Get down on your hands and knees. Look under the car for rust damage and cheap rust repair. Look for pop-riveted panels, paint-over spray, and globs of Bondo in areas that didn't get a good coat of paint, such as on the edges of fenders and rockers. Make sure things like rocker panels line up right, and that they are not welded to the front fenders, unless they were designed to be that way! Check for body mounts that are rusted off. Spare tire wells and trunk floors are other obvious places to look for damage. While you're looking underneath, look for worn suspension hardware, leaking shocks, and leaks from the motor and transmission.
Open the trunk and look for rust damage, Bondo and paint-over spray. Check for moisture and leaks from both the rubber seal and the rear window. Make sure the spare and jack are there.
Open all the doors. Look for rust and wreck damage in the jams. Brittle rubber moldings and window rubber can be expensive to replace. Look in the hinge attachment points for rust and sagging.
Under the hood, once again, look for rust, wrinkled metal from wreck damage, and misaligned body panels. Brittle hoses, belts, rubber strips, acid damage from a leaking battery, and even wiring can all be expensive to replace. Check the clarity of the coolant and oil. Take the air filter off and check for a worn or gummy carburetor.
On the inside, things like upholstery and the steering wheel will be obvious, but don't forget to check the less obvious. Make sure all the gauges work. Try the radio and air conditioning, if so equipped. (Remember, if it's cool outside, the air conditioning may feel like its blowing cold air when actually all you're feeling is the cool air from the outside.) Do the seats feel excessively mushy? Are controls like knobs, handles and pedals exceptionally worn? The car could have more miles on it than you might guess. If you're a Midwestern guy, used to seeing cars dissolve before your eyes from rust, a California car is going to look to have what you presume to be low-miles, due to the lack of rust. The truth is, collector vehicles from any rust-free area tend to be high-mileage cars because they hold up so well. You may find a ’64 Chevy Impala that shows 34,000 miles, only to find through a registration check later that it has 234,000 miles!
Start the car's engine. Did it start right up, or did it seem to grind? Look for smoke, rough running idle, soft and mushy power brakes, squealing belts, and other strange noises. Firmly press your foot on the brake pedal. Does the pedal go down slowly? Get out and look for leaks. These are all things to check carefully.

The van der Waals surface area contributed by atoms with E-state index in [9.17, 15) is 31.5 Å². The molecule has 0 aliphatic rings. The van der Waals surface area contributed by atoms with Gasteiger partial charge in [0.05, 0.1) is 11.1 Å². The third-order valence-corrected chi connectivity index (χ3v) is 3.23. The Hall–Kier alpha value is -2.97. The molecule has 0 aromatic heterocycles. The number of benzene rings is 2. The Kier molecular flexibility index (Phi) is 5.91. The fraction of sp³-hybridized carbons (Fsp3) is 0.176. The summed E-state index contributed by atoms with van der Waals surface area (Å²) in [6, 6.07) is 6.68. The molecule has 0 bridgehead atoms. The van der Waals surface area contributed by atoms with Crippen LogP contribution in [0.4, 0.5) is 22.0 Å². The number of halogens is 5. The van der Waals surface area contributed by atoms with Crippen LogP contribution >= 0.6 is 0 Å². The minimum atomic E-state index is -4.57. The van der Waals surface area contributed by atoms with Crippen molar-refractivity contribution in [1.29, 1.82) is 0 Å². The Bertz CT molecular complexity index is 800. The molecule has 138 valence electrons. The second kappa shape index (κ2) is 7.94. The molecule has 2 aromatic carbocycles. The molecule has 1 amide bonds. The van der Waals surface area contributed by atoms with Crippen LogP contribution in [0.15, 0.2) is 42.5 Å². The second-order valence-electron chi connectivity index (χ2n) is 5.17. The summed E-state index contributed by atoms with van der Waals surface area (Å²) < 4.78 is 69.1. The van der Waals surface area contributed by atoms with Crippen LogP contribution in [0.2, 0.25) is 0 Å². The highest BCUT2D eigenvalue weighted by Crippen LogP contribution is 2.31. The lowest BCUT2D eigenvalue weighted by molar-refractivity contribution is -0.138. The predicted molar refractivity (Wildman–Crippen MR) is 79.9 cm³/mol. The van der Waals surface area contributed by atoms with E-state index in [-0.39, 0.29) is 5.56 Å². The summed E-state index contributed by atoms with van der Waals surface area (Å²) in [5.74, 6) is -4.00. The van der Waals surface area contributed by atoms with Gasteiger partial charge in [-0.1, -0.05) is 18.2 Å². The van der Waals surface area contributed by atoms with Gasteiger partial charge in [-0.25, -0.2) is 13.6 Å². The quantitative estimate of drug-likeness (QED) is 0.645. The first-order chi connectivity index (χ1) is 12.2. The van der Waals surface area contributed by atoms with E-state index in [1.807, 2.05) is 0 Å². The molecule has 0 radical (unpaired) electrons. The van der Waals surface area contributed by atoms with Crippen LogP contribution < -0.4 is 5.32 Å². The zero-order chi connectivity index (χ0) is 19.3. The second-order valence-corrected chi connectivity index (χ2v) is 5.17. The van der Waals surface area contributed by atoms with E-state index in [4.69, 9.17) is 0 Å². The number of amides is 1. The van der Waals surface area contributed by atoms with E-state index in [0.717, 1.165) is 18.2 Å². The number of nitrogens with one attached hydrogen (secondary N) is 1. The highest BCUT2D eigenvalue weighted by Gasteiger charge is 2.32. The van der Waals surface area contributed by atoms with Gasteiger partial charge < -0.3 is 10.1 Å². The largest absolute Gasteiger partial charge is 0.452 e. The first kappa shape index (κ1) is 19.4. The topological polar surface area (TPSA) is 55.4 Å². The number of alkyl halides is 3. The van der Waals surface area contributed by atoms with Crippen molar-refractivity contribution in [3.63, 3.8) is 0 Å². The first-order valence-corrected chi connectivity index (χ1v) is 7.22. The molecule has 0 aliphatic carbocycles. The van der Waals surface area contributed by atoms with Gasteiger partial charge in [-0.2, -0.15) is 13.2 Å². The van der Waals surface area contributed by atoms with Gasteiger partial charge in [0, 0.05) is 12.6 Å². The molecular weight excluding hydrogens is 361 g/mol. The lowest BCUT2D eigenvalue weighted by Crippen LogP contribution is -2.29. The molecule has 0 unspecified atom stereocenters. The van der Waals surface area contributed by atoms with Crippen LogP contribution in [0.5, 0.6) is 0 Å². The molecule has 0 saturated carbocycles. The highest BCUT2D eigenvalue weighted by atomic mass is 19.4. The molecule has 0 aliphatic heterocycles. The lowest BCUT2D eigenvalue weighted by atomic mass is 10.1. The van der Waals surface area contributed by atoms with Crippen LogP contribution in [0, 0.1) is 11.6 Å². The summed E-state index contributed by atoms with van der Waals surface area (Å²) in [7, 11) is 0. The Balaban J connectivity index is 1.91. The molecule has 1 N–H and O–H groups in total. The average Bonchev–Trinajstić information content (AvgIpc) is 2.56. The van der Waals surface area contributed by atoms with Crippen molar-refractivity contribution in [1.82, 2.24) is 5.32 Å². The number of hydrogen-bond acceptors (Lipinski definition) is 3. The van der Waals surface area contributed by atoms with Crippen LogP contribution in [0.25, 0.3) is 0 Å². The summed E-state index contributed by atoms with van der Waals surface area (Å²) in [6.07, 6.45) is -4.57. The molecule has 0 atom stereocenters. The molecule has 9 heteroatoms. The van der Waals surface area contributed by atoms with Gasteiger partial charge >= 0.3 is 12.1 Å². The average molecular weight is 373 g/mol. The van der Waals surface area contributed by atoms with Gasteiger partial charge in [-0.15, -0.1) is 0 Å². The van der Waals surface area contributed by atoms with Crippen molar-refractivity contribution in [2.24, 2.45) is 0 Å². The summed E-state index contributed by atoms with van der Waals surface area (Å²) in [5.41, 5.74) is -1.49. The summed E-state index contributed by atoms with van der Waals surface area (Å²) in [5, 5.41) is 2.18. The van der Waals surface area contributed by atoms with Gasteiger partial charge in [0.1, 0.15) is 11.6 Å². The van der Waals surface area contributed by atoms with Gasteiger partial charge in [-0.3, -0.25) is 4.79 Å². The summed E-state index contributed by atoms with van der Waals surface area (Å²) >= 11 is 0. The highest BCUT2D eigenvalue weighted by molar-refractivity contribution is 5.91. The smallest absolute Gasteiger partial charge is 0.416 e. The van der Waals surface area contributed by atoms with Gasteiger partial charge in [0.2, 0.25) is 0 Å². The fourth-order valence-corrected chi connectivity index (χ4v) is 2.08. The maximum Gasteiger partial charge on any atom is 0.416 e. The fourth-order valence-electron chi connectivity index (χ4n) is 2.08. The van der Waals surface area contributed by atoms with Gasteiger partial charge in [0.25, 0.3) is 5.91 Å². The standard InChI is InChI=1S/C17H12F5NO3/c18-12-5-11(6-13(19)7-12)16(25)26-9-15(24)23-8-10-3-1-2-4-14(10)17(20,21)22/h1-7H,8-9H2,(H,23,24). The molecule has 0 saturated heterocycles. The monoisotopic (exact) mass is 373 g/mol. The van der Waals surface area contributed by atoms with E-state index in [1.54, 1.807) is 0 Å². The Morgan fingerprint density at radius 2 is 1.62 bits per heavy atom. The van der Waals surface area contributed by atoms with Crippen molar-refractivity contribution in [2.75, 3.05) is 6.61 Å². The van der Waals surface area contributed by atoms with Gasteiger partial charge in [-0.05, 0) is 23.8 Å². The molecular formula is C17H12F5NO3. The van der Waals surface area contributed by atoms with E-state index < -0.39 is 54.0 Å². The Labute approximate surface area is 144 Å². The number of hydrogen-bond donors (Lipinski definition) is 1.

Since you're in the middle of a big show and a sea of hobbyists, it's likely you will not be able to drive the car, but at least put it in gear and see how smoothly it engages in both forward and reverse. Listen for a clunk that would indicate warn U-joints. Be on the lookout for short cuts taken in prepping the car. A sure sign of a car thrown together before a show just for resale is a quickie red paint job (known in the trade as "resale red") and cheap, narrow whitewall radial tires. A dead battery or a car out of gas is a guaranteed sign of a car owner cutting corners on the quality of the vehicle to make a quick buck.
Sellers at these events expect to be negotiated down from their asking price; something around 10% is the norm. You may want to start out by offering 15% or 20% less than the asking price. This gives the owner the opportunity to come down 5% and you up 5% to arrive at the 10%. If the car is way overpriced, decide if you want to bring the owner down to reality, or just move on to the next prospect. We've seen offers made in the range of 50% of the asking price resulting in some harsh words between the parties involved. If you're not confident on what to offer, pick up a copy of one of the major value guidebooks such as Old Cars Price Guide or NADA Collector Car Value Guide. Some shows have appraisers on the premises. (The official appraiser for the Carlisle events is the Auto Appraisal Group.) You can actually have a pre-purchase inspection done by an appraiser at the event on a car in which you are interested. Sellers usually welcome this, IF they are not trying to hide something.